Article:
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America’s Parade Welcomes Kelly

Ray Kelly, a vet who saw action in Vietnam in 1965, will lead this year’s parade.

Ray Kelly, a vet who saw action in Vietnam in 1965, will lead this year’s parade.

Former New York Police Commissioner Raymond W. Kelly, a U.S. Marine Corps veteran of the Vietnam War, has been named Grand Marshal of the 2014 America’s Parade, the New York City Veterans Day Parade, United War Veterans Council President Vincent McGowan announced.

Kelly, the longest serving police commissioner in New York City history, was a Marine Corps lieutenant, commanding troops in combat in Vietnam in 1965. He went on to serve in the Marine Corps Reserves, retiring after 30 years with the rank of colonel.

Vietnam vet, former police chief is grand marshal

“It is a great honor — and long overdue — that we honor Commissioner Ray Kelly for his service as a Marine in Vietnam and for his half a century of dedicated service to the people of New York,” said McGowan, also a Marine Corps veteran of the Vietnam War.

“From his start as a beat cop to his service as Police Commissioner under Mayor David Dinkins and then under Mayor Michael Bloomberg, Ray Kelly became the most highly-regarded law enforcement official in the world and a global leader in the war on terrorism. At heart, he is a cop — a cop’s cop — who never stopped working to keep us safe.”

“I accept this honor on behalf of all my brother and sister veterans, those like me, who were able to come back to a rewarding life, those who came back sorely wounded, or those who never came back,” Kelly said. “I especially want to honor those who combined service to our nation with service to our city, the veterans in the NYPD, the Finest of the Finest.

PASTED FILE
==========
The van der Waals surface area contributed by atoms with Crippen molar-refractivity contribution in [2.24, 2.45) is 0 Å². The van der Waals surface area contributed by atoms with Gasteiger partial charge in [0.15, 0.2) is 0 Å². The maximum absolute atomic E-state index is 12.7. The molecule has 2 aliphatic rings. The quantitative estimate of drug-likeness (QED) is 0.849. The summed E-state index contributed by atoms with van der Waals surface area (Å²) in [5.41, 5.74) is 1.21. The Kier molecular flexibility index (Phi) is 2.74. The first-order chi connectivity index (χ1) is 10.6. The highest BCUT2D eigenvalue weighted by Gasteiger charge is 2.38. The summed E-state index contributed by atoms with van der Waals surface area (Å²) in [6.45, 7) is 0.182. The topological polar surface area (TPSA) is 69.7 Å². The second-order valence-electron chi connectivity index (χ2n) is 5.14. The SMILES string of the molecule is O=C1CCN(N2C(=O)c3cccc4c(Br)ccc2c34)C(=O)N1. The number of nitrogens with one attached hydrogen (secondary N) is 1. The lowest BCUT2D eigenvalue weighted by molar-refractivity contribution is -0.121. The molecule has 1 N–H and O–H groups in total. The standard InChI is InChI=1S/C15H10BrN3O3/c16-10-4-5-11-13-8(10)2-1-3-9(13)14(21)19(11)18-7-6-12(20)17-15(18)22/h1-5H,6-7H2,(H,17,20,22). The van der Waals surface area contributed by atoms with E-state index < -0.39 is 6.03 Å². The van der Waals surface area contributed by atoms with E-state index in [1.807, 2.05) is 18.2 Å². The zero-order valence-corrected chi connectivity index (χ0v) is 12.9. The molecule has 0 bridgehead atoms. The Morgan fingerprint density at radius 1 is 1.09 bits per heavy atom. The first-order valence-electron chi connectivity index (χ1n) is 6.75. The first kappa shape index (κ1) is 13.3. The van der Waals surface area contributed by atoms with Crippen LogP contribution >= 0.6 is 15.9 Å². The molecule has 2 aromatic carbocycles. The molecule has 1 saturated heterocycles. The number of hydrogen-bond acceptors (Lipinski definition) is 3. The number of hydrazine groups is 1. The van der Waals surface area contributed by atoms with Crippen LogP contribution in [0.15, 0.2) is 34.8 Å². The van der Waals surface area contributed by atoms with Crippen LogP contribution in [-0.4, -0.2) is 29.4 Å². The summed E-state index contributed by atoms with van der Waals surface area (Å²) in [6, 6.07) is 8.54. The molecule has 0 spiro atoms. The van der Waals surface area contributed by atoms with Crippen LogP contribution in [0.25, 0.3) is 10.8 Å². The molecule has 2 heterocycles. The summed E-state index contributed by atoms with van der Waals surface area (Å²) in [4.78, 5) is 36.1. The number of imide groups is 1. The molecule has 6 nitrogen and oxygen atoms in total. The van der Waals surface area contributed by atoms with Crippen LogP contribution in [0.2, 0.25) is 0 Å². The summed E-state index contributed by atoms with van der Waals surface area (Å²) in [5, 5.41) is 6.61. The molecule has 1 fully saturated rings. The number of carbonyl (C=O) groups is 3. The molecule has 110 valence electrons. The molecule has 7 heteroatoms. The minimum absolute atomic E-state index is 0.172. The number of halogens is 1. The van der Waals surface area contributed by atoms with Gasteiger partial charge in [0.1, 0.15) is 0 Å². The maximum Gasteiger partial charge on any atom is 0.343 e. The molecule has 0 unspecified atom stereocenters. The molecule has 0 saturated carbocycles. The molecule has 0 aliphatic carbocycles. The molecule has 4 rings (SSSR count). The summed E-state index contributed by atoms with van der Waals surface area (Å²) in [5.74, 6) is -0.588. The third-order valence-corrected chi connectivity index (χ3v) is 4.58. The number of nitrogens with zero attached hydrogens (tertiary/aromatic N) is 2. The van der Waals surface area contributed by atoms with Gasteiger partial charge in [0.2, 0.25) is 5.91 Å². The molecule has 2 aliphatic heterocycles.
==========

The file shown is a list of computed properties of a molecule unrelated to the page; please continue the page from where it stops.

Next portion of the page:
“It is fitting that we also honor the veterans of tomorrow, the men and women serving today in defense of our principals of peace and freedom which we hold so dear.”

Kelly will lead America’s Parade, the largest celebration of service in the nation, when more than 25,000 thousand participants, including active military members, veterans of every U.S. war since World War II and marching bands from across the nation, march up Fifth Avenue on Nov. 11, the 95th anniversary of the first Veterans Day Parade.

Veterans Week, starting Nov. 1, includes several events honoring veterans, especially Marine Corps, and explores issues important to them. Events include the Marine Corps Birthday Dinner, marking the 239th anniversary of the founding of the Corps. Gen. Joseph F. Dunford, the incoming Commandant of the Marine Corps, also has been invited to attend the Veterans Day Parade.

America’s Parade will be broadcast in New York and major cities across the country and on Armed Forces TV to every U.S. military installation and ship in the world.

The first person to rise from Police Cadet to Police Commissioner, Kelly spent 47 years in the New York Police Department, serving in 25 different commands and as Police Commissioner from 1992 to 1994 under Mayor Dinkins and from 2002 to 2013 under Mayor Bloomberg.  He also served as Director of Police under the United Nations Mission in Haiti and as an Interpol Vice President. During the administration of President Bill Clinton, Kelly served as Treasury Department Under Secretary for Enforcement and as Customs Service Commissioner.

Commissioner Kelly holds a Bachelor of Business Administration from Manhattan College, a Juris Doctor from St. John’s University School of Law, a Master of Laws from New York University Graduate School of Law and a Master of Public Administration from the Kennedy School of Government at Harvard University. He has been awarded honorary degrees from the Catholic University of America, Manhattan College, St. John’s University, the State University of New York, the College of St. Rose, Iona College, Marist College, New York University, Pace University, Quinnipiac University and St. Thomas Aquinas College.

In September 2006, Commissioner Kelly was awarded France’s highest decoration, the Legion D’Honneur, by then French Minister of the Interior Nicholas Sarkozy.

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